New Version of Possible Gene Therapy for Hemophilia B, SPK-9001, Enrolling More Patients in Trial
An ongoing Phase 1/2 clinical trial evaluating a gene therapy, SPK-9001, in people with hemophilia B is expanding its enrollment by up to five more patients, who will be given a new version of the therapy, its developer announced.
One patient in this group has already received SPK-9001 produced under a new, enhanced protocol and is now around 35 weeks post-infusion. Results obtained from these patients will confirm if the new manufacturing process produces a product with results comparable to those seen in the first 10 patients treated in the trial.
The Phase 1/2 clinical trial (NCT02484092) is taking place at sites in the U.S., Australia and Canada. Enrollment and other information is available by clicking on its identification number.
SPK-9001 is being developed by Spark Therapeutics in collaboration with Pfizer to help patients with hemophilia B produce the clotting factor IX, which they lack. It has received PRIME status from the European Medicines Agency (EMA) and Breakthrough Therapy Designation from the U.S. Food and Drug Administration (FDA).
“Early data on the 11th participant suggest potential clinical comparability with the preliminary safety and efficacy results seen with the initial 10 trial participants, who all have discontinued routine infusions of factor IX concentrates,” Katherine A. High, MD, president and head of Research and Development at Spark Therapeutics, said in a press release.
Those early results, collected on the patient 32 weeks after therapy infusion, showed a response similar to that reported in the initial 10 patients.
Levels of the clotting factor IX increased to the same range reported previously for SPK-9001, reducing to zero the number of prophylactic intravenous factor IX infusions needed during this period.
Data on seven patients who finished one-year follow-up showed that SPK-9001 induced a sustained and consistent response, independently of the patient’s initial characteristics. Treated patients did not require additional prophylaxis (preventive) therapy during this period, with near complete elimination of bleeding and factor IX use. All patients also reported an overall improvement of quality of live.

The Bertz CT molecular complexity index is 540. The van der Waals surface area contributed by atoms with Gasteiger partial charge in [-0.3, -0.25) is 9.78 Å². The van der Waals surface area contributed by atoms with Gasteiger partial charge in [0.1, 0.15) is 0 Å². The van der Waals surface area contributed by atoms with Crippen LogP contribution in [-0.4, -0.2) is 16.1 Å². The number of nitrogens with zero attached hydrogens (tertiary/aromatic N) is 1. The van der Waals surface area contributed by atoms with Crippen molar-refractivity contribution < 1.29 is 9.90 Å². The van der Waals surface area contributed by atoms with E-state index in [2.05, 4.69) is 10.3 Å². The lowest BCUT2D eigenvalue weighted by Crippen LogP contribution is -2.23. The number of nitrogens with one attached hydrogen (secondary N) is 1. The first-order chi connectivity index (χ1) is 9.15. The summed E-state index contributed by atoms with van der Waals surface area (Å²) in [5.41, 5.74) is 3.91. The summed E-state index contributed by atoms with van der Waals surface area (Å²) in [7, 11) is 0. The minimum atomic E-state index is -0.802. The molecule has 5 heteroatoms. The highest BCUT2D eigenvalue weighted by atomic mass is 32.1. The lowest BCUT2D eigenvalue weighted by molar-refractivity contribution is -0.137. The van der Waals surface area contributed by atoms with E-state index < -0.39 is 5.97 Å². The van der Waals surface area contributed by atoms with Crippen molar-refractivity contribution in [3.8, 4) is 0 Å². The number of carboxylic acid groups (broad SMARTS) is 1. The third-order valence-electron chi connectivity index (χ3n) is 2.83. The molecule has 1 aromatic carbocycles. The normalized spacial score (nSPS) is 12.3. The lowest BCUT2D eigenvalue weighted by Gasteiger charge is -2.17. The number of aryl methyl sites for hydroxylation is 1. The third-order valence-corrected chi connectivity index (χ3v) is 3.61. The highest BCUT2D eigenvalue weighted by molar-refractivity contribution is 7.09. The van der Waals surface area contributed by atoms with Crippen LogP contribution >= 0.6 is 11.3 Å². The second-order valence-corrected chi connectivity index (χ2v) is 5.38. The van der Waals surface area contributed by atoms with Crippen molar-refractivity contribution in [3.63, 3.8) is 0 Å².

These results and more recent data involving all 11 treated patients on will be presented by Lindsey A. George, attending physician in the Division of Hematology at Children’s Hospital of Philadelphia, at the 59thAmerican Society of Hematology (ASH) Annual Meeting & Exposition, to be held Dec. 9-12 in Atlanta.
George will discuss results of the study, “Spk-9001: Adeno-Associated Virus Mediated Gene Transfer for Hemophilia B – 1 Year Follow up and Impact of Baseline Characteristics on Transgene-Derived Factor IX Activity and Persistence.”
The new SPK-9001 manufacture process will be the responsibility of Pfizer, which plans to advance SPK-9001 treatment into a Phase 3 clinical trial. Pfizer is also assuming responsibility for further SPK-9001 clinical development, and possible requests for regulatory approval and commercialization. Spark and Pfizer entered into a collaboration agreement in December 2014 covering the SPK-FIX program, which includes SPK-9001.
“We look forward to transitioning this program to Pfizer and potentially bringing to market this one-time investigational gene therapy for patients with hemophilia B, who otherwise rely on frequent infusions of factor IX to control and prevent bleeding episodes,” High said.